Review: Incipio Cashwrap Mobile Wallet Case for iPhone 5/5s
First announced over a year ago at the 2013 CES, Incipio's Cashwrap Mobile Wallet Case for iPhone 5/5s ($70) is finally available, at least for customers on the AT&T and Verizon networks. While the case is respectable enough in its own right, it's the payment options that are most intriguing. Cashwrap comes with a microSD card that allows for tap-to-pay functionality at NFC terminals, when used in conjunction with the free Isis Mobile Wallet app. Load up your credit card within the app, and once you've entered a self-determined PIN, you're good to go. Because the case connects to the Lightning port, a micro-USB cable is included for passthrough charging, and there's also a headphone port extender in the box.
Cashwrap’s general aesthetics are very much in line with what we’ve come to expect from Incipio over the past few years. Coming in black, white, or pink, the case has a rubber bumper running along its perimeter, while the rest of the body is hard plastic. At the bottom there’s a small plastic chin, 0.38” at its highest point. The Lightning plug juts up from the middle, and there are two audio vents for the microphone and speaker. To install the iPhone, you place it at an angle, slide it onto the plug, and then push the top in. Removal is more difficult, as you need to push out from the camera hole. The volume buttons click well, while the Sleep/Wake button puts up a little more resistance than we prefer, but is still totally usable.
The bottom third or so of the case’s backside is actually a door, which can be pried off to expose a microSD card slot towards the upper right corner; the card comes already installed, and while there’s no reason to take it out, it can be removed if needed. This card adds NFC capabilities to the iPhone — a common feature among Android handsets which Apple has chosen to keep out of its devices so far.
Cashwrap is specifically designed to work with a single app, Isis Mobile Wallet. The idea is that in conjunction, the hardware and software will eliminate the need to carry physical credit and loyalty cards. While the concept is a noble one, it’s clearly in its infancy. Upon launching the app, you have the ability to enter information to create digital versions of your credit cards. The app comes with support for American Express cards, as well as those issued by Chase and Wells Fargo. For those using MasterCard, Visa, or Discover cards from other banks, there’s the option to setup an account with American Express Serve, which is a reloadable prepaid account. It’s not an ideal option, but it works for those who don’t have a supported card.
In addition to credit cards, loyalty cards can be programmed in. At the time of this review, there were just two cards listed in the app — Coca-Cola and Toys"R"Us. Special offers are listed in the app, including cash back off accessories or free beverages; you must pay with Isis to take advantage of these discounts. Much like the number of supported partners is limited, so are the locations where Cashwrap can be used. A search in the Buffalo, NY area brought up a smattering of spots, most of which were fast food restaurants, grocery stores, and convenience stores.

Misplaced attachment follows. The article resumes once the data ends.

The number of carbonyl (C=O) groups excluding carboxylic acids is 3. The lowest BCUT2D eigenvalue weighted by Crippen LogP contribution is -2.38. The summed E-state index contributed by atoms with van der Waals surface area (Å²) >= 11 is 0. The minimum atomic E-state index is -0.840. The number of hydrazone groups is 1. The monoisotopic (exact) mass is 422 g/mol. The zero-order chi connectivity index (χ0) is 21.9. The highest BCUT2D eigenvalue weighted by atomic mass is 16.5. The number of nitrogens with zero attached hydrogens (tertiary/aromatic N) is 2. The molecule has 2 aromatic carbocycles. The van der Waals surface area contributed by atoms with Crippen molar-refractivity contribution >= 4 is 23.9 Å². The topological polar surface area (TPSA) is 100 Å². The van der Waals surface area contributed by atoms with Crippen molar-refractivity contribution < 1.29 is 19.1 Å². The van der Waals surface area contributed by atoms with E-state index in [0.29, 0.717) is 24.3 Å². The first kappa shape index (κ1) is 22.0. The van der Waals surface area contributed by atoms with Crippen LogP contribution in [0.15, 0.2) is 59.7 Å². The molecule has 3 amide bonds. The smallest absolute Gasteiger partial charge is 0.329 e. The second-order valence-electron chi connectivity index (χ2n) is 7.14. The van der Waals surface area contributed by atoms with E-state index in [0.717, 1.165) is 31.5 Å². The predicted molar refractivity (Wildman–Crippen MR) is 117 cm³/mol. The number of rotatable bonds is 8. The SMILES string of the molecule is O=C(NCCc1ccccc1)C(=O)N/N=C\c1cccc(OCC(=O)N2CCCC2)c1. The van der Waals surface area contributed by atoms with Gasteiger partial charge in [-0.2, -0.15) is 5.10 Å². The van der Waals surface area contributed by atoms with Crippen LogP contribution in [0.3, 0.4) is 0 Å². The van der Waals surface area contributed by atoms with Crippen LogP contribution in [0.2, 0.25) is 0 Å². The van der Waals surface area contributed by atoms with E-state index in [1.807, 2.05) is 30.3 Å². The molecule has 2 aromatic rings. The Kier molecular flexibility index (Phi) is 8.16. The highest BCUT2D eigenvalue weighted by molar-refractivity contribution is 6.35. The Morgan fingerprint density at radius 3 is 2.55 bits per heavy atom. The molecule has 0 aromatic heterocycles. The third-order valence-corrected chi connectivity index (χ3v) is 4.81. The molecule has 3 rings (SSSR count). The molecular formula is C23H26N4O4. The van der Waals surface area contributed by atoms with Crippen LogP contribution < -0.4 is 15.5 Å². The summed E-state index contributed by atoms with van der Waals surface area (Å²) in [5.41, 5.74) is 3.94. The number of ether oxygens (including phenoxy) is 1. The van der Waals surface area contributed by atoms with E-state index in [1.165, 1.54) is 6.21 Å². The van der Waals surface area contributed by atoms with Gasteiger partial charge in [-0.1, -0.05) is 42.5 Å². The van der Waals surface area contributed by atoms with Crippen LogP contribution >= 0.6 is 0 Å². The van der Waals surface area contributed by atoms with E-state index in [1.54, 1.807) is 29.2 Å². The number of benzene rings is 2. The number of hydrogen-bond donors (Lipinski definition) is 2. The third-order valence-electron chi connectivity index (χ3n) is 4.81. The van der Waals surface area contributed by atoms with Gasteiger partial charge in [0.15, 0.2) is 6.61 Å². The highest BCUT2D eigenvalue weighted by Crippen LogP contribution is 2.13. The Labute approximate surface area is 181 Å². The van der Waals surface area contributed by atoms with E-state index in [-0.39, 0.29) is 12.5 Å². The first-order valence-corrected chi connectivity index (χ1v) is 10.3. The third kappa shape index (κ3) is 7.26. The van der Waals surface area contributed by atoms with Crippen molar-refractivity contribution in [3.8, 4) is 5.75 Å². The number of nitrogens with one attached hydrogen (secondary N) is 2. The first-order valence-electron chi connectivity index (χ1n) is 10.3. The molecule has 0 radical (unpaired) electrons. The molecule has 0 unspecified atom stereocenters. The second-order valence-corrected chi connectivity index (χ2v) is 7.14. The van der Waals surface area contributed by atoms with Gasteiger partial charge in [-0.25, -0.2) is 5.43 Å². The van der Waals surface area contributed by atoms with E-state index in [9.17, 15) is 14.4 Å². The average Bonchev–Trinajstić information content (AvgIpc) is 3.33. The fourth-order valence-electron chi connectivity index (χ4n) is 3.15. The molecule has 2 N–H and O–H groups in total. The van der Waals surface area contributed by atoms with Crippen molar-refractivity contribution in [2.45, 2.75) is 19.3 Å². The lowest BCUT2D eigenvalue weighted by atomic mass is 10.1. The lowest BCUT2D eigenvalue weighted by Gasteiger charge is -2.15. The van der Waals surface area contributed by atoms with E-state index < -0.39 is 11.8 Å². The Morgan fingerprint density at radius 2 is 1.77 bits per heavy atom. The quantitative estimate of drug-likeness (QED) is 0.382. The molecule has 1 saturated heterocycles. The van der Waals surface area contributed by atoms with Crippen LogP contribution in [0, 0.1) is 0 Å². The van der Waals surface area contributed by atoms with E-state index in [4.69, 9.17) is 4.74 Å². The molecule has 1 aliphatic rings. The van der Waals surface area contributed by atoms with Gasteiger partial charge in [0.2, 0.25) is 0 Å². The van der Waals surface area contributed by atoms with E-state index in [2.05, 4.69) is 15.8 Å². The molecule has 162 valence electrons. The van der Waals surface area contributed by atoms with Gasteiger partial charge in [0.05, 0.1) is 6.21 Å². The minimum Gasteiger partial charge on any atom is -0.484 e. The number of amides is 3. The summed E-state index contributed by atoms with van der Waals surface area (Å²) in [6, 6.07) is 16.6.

When you do find a location that accepts contactless payments, there’s a multi-step process for actually completing the transaction. It’s not laborious, but it’s also not as streamlined as other payment processes. First you must turn on your phone and launch the Isis app, then you enter your PIN. Once you’ve done so, there’s about about six seconds of loading time before your card is ready to be used. Finally, when the “Ready To Pay” message is displayed, you can hold the back of your phone against the payment station. In our testing, it worked just as well as when doing so with a supported credit card.
Members of our editorial team have longed for a solution that allows them to slim down their wallets. While Apple has been slow to move, we realized it would take a third-party solution such as Cashwrap to achieve this goal. Unfortunately, while the core is there, it’s not fully baked yet. Yes, the physical Cashwrap unit works, and works relatively well. The software and support are what’s holding it all back though, earning the overall solution a limited recommendation. There aren’t enough places that accept Isis payments, and using it isn’t any faster than just pulling out a credit card, then either swiping or tapping it. It’s a start, but at this point, one can’t reasonably expect to ditch a physical credit card for a digital one yet.